Gaming Lives – How To Create Something From Nothing With Only Words

UPDATE

Since posting this, the new article I wrote has been published on the Gaming Lives website. You can either read it there or here.


GamingLives is a magazine published on the web for gamers and written by gamers. Anyone can submit an article and, if it’s a good enough level (thoughtful, considered, fact and spell checked), then it will have some editing and be published. Sounds great except I’d never heard of them before. Kim found them and, knowing my love of writing about gaming, alerted me to their first ever writing contest. All the entries had to do was write an article about gaming, a look at gaming that gives as much detail about the writer themselves as it does about gaming. It was a challenge and one that I loved the sound of as my gaming articles are just that. I also loved the sound of the prizes. There would be one winner and one runner up. The runner up would get a £50 Amazon voucher (always a help) while the winner would get to choose between one of the following five prizes;

  1. Xbox 360 Console (250GB) with Kinect Sensor module and Kinect Adventures game.
  2. Playstation 3 Slim (320GB) and a £50 Amazon voucher.
  3. Black Wii Console with Wii Sports, Mario Kart, black Wii Wheel peripheral, Motion Plus and £150 Amazon voucher.
  4. Red DSi XL 25th Anniversary “New Super Mario Bros” Special Edition and £100 Amazon voucher.
  5. Acer Ferrari One 11.6″ HD LED Netbook ATI Radeon HD3200, AMD Turion 64 X2 Dual Core, 2GB RAM, 250GB HDD.

GamingLives is a portal for likeminded individuals to express their enthusiasm for gaming, and the effect that it has on them on a personal level. There are no roots in the gaming industry, no particular leanings or developers that have to be kept on side, and nobody to answer to, so this impartiality will serve to provide a sounding board without obligatory satiation. Put simply, GamingLives is a glimpse into the minds of individuals who spend a portion of their lives either playing games or thinking about games.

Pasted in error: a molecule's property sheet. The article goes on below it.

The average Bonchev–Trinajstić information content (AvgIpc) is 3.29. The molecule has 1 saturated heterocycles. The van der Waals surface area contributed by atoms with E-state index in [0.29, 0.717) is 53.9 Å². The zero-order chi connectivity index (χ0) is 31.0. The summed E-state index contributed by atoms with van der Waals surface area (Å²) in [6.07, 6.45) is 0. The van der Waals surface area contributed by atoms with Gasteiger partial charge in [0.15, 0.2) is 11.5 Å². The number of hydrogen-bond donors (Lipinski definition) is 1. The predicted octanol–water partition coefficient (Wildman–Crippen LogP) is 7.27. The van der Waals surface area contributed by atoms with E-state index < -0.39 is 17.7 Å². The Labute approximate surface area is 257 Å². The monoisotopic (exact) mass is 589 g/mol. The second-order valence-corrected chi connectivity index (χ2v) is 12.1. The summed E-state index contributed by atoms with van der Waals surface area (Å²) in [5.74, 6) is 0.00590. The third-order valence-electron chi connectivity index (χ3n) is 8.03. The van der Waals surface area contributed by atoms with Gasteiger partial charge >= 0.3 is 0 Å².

Some very good prizes there and I was torn between the PS3 for a new gaming experience, the Wii for trade in value and the Netbook for Kim if I won. I knew I had the quality of writing to get up there and at least get the runner up prize so I was happy to submit two pieces of writing to the competition, one newer article and one older one (Building A Better Sandbox which you’ve likely read here before).

So the deadline passed and it’s February 1st, lets see if I won shall we? The answer is complicated as I got this in my email.

Hi Mik
First of all, thank you for entering the first Gaming Lives Annual Writing Contest! We had perhaps ten times as many entries as we’d expected, even with the amount of coverage we’d given it throughout January. All of the entries were whittled down to a final 50 articles, then down to 20… and the plan was to then drop it down to a final ten before deciding on the last two… the winner and the runner up. Unfortunately, or fortunately I suppose, the standard of writing and content was too great and it was becoming more difficult as we crossed each barrier, to the point where the judging panel ended up with the same seven articles and couldn’t eliminate any more.